So they took the remains and Laay̓ took the remains home. So he look for a way to revenge. So he went to the supernatural area just behind Greenville called nag̱ats’ag̱at. There’s a mountain face like this – looks like an eagle nose facing each other. That’s called nag̱ats’ag̱at. That’s where he lied when he was ready from fasting and going through all the rituals. So the supernatural after four days, the supernatural came to him and it looked like a person. You can almost see right through this person. This person start teaching him a song he’s going to use. That’s where they learn a lot of songs they are going to use, from the supernatural. So after they are ready, a goat came around – a real big mountain goat. He told them to take that goat and take it home and put up a feast. And [he] gets his house, his family, all what he went through. So he did took the mountain goat and called all his family. And started off telling his story, what his experience is. So after [he] told them, they practice. When he is ready he invite all the chiefs in the Nass, including Sg̱at’iin, and use the same system where the chiefs sit down and had a nephew sit in front of him.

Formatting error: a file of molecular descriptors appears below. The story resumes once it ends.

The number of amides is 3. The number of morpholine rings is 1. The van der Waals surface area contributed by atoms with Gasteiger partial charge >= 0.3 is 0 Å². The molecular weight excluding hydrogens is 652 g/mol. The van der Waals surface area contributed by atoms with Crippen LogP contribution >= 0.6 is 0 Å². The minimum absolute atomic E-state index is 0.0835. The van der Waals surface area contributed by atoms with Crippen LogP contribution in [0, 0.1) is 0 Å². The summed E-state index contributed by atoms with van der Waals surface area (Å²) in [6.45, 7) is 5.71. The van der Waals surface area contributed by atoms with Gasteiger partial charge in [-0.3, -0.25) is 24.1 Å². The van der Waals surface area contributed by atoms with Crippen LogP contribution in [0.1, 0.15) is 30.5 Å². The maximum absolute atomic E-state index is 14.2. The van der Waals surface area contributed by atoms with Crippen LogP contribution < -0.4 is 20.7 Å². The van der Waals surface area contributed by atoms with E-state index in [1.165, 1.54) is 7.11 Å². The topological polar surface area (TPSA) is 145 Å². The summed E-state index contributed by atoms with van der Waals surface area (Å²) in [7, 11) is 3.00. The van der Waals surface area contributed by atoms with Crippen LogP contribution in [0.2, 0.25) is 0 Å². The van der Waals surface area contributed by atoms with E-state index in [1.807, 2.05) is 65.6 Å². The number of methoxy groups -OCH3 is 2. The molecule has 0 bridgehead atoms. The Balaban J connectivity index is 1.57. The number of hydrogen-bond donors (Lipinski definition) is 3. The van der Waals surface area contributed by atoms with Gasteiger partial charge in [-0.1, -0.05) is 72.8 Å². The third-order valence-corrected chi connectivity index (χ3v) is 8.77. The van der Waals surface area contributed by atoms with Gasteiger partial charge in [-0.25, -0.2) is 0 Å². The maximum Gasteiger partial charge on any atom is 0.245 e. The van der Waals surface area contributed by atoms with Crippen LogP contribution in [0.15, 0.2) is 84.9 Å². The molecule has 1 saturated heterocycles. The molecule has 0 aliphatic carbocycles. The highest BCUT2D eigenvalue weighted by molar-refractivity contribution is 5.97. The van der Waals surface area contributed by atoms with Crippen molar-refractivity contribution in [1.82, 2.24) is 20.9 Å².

Laay̓ go through all the rituals and mask dance and everything, and all of sudden there is a goat coming out and walking right against the wall. Everybody screamed, “Where is the great hunter? There’s a goat coming.” So finally a man came out. He practically just touched the floor, touch the ground. Just lift so light and start shooting at the mountain goat. And Sg̱at’iin already start crying. He knows what happening to his nephew. So while he was dancing, shooting at the mountain goat, he turned around and shoot Sg̱at’iin’s nephew. So that’s how he revenged.